When Julian Glander (COM ’12) submitted his short story The Woods, we were at first struck by its effective parody of talking animal stories. Then we were downright horrified by what happened to that simple little parody. By the end, we wanted to find the man who wrote it and congratulate him for taking something so innocent and making it so horrible. We did end up finding Glander, and were able to interview him about his art and his story. As it turns out, the Scranton, PA resident (“Its just like [The Office], but there’s a big meth problem.”) is not only a writer, but a designer, musician, and all-around creative. His interview is below, and his short story starts on page two.
The Quad: How did you get into writing?
Julian Glander: Everyone writes stories as a kid, you know? You have to write them for school. And I always thought that the most fun thing about school was writing those stories. When I came to BU, I found a few creative writing classes, and started taking those, and it was a great way to get back into writing.
How about graphic design? I actually have a few friends who own your Threadless t-shirt.
That’s my claim to fame right now, the ‘Missing Bike’ one. It was on the top of Digg.com, and it sold out on Threadless a bunch of times. It’s actually based on a true story: I thought I had had my bike stolen, but what happened was it was towed by BU because I locked it to that fence that says, ‘no bikes.’ So I got it back, but by that time the shirt was a mega huge hit.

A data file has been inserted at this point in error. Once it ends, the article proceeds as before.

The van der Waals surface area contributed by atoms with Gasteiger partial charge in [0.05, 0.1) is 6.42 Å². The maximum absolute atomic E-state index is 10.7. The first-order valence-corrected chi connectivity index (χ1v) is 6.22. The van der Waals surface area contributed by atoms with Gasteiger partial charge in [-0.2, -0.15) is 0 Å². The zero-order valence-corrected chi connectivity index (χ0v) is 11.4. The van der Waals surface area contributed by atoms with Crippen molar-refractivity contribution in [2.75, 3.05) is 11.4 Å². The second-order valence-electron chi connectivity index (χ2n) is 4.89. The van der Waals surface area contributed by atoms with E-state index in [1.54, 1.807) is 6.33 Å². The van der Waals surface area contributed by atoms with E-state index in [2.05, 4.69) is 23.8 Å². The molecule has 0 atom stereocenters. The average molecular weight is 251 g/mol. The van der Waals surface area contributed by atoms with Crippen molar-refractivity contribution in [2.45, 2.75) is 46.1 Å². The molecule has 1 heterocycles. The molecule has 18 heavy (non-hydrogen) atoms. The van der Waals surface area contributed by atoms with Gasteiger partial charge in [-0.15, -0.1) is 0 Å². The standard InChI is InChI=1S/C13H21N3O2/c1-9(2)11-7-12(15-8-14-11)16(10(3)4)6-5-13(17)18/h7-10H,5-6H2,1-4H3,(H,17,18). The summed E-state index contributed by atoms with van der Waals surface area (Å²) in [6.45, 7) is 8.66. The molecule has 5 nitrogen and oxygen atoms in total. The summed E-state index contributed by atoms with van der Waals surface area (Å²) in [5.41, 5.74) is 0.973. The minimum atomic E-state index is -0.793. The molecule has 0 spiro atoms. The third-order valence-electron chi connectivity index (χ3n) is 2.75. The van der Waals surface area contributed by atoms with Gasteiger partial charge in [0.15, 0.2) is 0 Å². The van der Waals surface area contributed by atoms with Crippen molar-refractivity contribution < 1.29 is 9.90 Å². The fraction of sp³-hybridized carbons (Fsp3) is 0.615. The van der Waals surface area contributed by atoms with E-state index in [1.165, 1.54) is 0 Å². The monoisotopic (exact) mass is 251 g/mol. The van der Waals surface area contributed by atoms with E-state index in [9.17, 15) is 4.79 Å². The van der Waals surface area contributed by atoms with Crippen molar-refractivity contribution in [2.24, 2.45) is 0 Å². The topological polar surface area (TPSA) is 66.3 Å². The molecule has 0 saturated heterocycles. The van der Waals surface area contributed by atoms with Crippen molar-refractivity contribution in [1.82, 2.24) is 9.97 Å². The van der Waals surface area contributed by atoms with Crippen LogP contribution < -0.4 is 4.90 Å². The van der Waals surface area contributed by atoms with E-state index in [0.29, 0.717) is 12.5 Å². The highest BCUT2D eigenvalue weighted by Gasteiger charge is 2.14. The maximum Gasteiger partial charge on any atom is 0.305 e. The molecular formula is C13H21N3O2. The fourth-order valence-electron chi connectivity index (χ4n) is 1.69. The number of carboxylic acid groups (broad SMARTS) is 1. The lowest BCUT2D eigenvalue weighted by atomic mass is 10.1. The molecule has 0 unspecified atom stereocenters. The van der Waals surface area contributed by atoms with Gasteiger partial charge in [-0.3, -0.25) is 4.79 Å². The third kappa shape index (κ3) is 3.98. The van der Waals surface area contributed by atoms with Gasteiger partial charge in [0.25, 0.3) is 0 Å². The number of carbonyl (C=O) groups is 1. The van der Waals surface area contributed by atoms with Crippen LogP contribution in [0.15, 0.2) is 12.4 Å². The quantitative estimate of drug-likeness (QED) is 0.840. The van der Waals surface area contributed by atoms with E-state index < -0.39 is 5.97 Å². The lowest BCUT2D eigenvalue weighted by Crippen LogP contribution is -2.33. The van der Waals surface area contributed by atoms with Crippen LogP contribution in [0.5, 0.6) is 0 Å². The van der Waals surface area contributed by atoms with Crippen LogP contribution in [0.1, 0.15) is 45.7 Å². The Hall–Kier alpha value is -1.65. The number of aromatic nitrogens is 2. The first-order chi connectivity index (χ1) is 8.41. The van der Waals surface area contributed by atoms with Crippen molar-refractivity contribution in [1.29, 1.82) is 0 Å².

How did you get the idea for ‘The Woods’?
I was just thinking about talking animals and being different…just the whole idea of that. I’ve always loved animals, and I always write about animals. So I started with that idea and thought, ‘what’s the most interesting thing that can happen next?’
Did you draw on anything for inspiration?
When you were a kid, did you used to read the “Goosebump” novels?
Well, the only thing I would read for a while was the “Goosebump” novels, because I liked how they had a creepiness to them but also comedy. So I wanted to capture that on maybe a more sophisticated level in this story.
You say you like writing about animals and nature. Is there any kind of moral to that we should take from this story, that we should respect nature, or something like that?
No, no, none of that. The idea is it’s a story with no moral, and if anything, it’s that if you’re in the wrong place at the wrong time, you’re just going to get your shit wrecked by a bunch of crazy animals.
I just want people to come away from it and say, ‘wow, that was a good read, I want to see what else this kid’s written.’ I’m not trying to change anyone’s life or turn them into a vegetarian or anything. That’s not my job.
Julian’s story “The Woods” follows on page two. You can visit his website at JulianGlander.com.